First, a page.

Researchers identify genetic link between lymphatic disorders and stillbirth
In a world-first discovery, South Australian researchers have identified a genetic mutation responsible for a lymphatic disorder that can cause stillbirth or serious chronic illness in affected children.
An abnormality in the development of lymphatic vessels in unborn children, resulting in fluid accumulation in the heart, lungs and other organs, has been discovered by scientists from the Center for Cancer Biology (CCB) based at the University of South Australia (UniSA) and Pathology SA.
The results are published today in the journal Science Translational Medicine.
Professor Natasha Harvey, director of the CCB, said a genetic study of six families affected by stillbirth or lymphoedema revealed the link between a gene coding for a mutated protein called MDFIC and the accumulation of fluid in the organs and vital tissues.
This demonstrated that MFDIC is important in controlling the growth and development of lymphatic vessels in the fetus for the first time.
The Cancer Biology Center collaborated with scientists and clinical teams from Women’s and Children’s Hospital, the University of Adelaide, Belgium, Germany, the United States and Iran to make this breakthrough.
“The lymphatic system is a network of vessels (pipes) and nodes (filters and control centers) important for maintaining water balance in our tissues and transporting infection-fighting white blood cells throughout our bodies,” explains the professor. Harvey.
We determined that MDFIC controls cell migration, an important early event in the formation of lymphatic vessel valves. The genetic variants we found in our study reveal a crucial, previously unrecognized role of MDFIC in the lymphatic vasculature. If the lymph valves do not form properly, lymph fluid builds up in critical organs such as the heart and lungs, causing major respiratory problems that can lead to stillbirth or chronic disease.
Professor Natasha Harvey, Director of the CCB
An SA Pathology research team led by Professor Hamish Scott first found the genetic link in an Australian family. Their international colleagues in Belgium, Germany and the United States have reported variants of the same gene, MDFIC, in several patients with the same lymphatic disorder.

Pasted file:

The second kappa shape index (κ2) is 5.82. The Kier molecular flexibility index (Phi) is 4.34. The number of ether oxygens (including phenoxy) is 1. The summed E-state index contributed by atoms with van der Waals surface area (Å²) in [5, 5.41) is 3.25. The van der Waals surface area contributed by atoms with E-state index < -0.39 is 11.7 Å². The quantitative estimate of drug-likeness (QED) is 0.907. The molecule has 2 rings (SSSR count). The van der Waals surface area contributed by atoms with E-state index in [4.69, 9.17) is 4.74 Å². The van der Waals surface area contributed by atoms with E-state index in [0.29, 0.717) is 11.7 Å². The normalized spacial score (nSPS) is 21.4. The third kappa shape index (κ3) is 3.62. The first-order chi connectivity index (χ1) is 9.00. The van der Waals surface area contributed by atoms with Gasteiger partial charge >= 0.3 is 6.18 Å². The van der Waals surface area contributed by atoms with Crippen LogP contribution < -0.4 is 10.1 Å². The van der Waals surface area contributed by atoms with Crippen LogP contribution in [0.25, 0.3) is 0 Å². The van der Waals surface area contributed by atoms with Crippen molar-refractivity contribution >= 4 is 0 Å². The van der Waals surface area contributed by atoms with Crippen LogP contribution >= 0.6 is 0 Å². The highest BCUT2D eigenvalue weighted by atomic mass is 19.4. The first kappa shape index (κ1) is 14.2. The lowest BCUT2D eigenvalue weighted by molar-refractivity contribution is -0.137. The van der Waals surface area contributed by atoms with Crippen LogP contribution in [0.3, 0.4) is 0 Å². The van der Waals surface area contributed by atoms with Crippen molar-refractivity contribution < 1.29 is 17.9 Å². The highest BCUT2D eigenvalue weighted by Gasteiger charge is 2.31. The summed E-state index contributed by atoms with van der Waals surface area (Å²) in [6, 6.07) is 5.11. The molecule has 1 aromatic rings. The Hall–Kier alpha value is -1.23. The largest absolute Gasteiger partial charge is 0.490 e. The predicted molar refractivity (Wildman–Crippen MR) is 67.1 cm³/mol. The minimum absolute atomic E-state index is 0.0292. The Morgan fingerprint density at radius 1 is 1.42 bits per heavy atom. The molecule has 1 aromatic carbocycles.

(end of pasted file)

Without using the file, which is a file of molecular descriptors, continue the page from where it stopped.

Professor Harvey says the disorder, known as central conductive lymphatic anomaly (CCLA), is one of a group of serious lymphatic disorders and can lead to stillbirth or serious chronic illness in affected children.
Few effective treatments are available, but with the continued identification of the genetic causes of CALCs, Professor Harvey says the next step is to develop new therapeutic drugs to combat the disease.
“There are drugs that can be used to treat these disorders, but we need to make sure that the signaling pathway being addressed by these drugs is the same one that is affected in our patients.
“This project is about the power of collaboration locally, nationally and internationally, so that was very important. Science is done in teams and we have excellent research teams here in Adelaide at the Cancer Biology Centre. Our doctoral students and postdoctoral fellows have been an integral part of this work. They really motivated him and we are delighted to work with such a talented group of people.
World’s first discovery links lymphatic disorders to stillbirth
Video credit: University of South Australia
University of South Australia
Byrne, AB, et al. (2022) Pathogenic variants of MDFIC cause recessive central conductive lymphatic abnormality with lymphedema. Science Translational Medicine. doi.org/10.1126/scitranslmed.abm4869.